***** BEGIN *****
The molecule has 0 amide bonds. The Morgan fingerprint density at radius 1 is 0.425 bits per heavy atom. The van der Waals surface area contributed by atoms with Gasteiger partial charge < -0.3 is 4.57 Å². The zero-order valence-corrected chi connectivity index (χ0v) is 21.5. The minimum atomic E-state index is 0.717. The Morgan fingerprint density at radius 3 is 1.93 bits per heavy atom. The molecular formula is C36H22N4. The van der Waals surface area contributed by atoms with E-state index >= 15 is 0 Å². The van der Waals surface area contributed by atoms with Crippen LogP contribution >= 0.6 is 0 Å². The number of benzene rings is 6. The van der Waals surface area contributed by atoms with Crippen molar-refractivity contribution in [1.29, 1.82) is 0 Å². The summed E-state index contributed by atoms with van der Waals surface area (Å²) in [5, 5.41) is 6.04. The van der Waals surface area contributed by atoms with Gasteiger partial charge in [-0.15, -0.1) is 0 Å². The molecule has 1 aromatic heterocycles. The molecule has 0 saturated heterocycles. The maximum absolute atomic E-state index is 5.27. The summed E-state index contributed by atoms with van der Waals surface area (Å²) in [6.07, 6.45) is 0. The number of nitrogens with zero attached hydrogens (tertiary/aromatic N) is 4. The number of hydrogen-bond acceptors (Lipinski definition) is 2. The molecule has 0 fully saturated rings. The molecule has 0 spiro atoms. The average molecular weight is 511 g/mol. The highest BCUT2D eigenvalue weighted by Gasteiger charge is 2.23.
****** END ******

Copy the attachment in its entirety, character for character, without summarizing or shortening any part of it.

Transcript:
The molecule has 0 amide bonds. The Morgan fingerprint density at radius 1 is 0.425 bits per heavy atom. The van der Waals surface area contributed by atoms with Gasteiger partial charge < -0.3 is 4.57 Å². The zero-order valence-corrected chi connectivity index (χ0v) is 21.5. The minimum atomic E-state index is 0.717. The Morgan fingerprint density at radius 3 is 1.93 bits per heavy atom. The molecular formula is C36H22N4. The van der Waals surface area contributed by atoms with E-state index >= 15 is 0 Å². The van der Waals surface area contributed by atoms with Crippen LogP contribution >= 0.6 is 0 Å². The number of benzene rings is 6. The van der Waals surface area contributed by atoms with Crippen molar-refractivity contribution in [1.29, 1.82) is 0 Å². The summed E-state index contributed by atoms with van der Waals surface area (Å²) in [5, 5.41) is 6.04. The van der Waals surface area contributed by atoms with Gasteiger partial charge in [-0.15, -0.1) is 0 Å². The molecule has 1 aromatic heterocycles. The molecule has 0 saturated heterocycles. The maximum absolute atomic E-state index is 5.27. The summed E-state index contributed by atoms with van der Waals surface area (Å²) in [6.07, 6.45) is 0. The number of nitrogens with zero attached hydrogens (tertiary/aromatic N) is 4. The number of hydrogen-bond acceptors (Lipinski definition) is 2. The molecule has 0 fully saturated rings. The molecule has 0 spiro atoms. The average molecular weight is 511 g/mol. The highest BCUT2D eigenvalue weighted by Gasteiger charge is 2.23.